And we'll see. Obviously tonight's game will be missing Purdue's biggest player. And probably its best. That's when he puts his mind to it, that is. So tonight, similar to the previous two games, won't be the team you will see in a week from now. But it gives players that are battling for minutes more chances to shine, hoping that when Hammons returns those players can add another element to this team that might not have been there if the 7-footer didn't get suspended. That's the hope at least. Another hope is that Hammons comes back with a chip on his shoulder, ready to prove to everyone that he is a different player and person. But that's getting ahead of ourselves. One game at a time as they say. I don't think I am getting ahead of myself, however, when I say that Purdue will roll tonight.


Friday, October 25, 2013

The Freshmen


                        




Keep things in perspective. Everything's relative. These are some of the sayings that I murmur to my friends every now and then when talking about Purdue athletics.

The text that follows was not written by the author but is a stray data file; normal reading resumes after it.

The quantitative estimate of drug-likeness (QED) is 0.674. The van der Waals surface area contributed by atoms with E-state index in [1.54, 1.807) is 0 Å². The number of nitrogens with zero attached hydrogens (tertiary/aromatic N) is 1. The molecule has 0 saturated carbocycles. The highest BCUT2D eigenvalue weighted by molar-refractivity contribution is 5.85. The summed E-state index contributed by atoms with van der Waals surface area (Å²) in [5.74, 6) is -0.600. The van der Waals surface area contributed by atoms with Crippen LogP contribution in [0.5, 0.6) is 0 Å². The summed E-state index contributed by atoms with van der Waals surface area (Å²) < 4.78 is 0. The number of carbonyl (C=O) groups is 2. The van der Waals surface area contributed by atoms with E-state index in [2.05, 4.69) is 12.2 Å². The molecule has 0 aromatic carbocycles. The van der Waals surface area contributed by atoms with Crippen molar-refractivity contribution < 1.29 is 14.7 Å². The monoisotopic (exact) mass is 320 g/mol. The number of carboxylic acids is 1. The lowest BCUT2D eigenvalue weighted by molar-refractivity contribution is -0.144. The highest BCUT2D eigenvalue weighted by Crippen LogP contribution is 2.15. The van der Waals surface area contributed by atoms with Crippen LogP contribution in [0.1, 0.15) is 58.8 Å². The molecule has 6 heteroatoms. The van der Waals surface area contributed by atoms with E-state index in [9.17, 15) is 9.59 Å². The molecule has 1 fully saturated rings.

You have to. Otherwise you and your friends would go crazy. Purdue University is not Kentucky. Get that out of your minds and we have a prayer to get through this together. Some may say they love Purdue for what it is and never want to be like Kentucky, where it is common practice to bring in a four- to five-man class each year, loaded with five star talent, and watch the previous year's freshmen bolt for the draft, year after year, as expectations continue to rise and rise. But they win a lot. They're preseason No. 1 in the country this season after not even making the final rankings a year ago and getting knocked out in the first round of the NIT. All this with, and we can all agree and it doesn't matter what these coaches say, putting academics on the back burner. Some, on the other hand, would like to see Purdue do some things that Kentucky does -- lower its academic standards for athletes, toe the line in recruiting, etc. -- so that the basketball program sees more success. Who knows if these things would actually make a difference.

Nonetheless, Purdue is not Kentucky. So when you think of freshmen success, don't think of the Wildcats and then form your opinion on Purdue's freshmen. Fans probably don't explicitly compare the two programs' players, but they probably do it subconsciously. It's not the norm. Don't compare them to Kansas' freshmen, either.

This year's freshmen are not going to average 16-18 points like the Wildcats' Andrew Harrison or Andrew Wiggins.

They simply don't have to, for one. And they aren't in the same echelon as those two players. Not many are, and we haven't yet seen either play in college.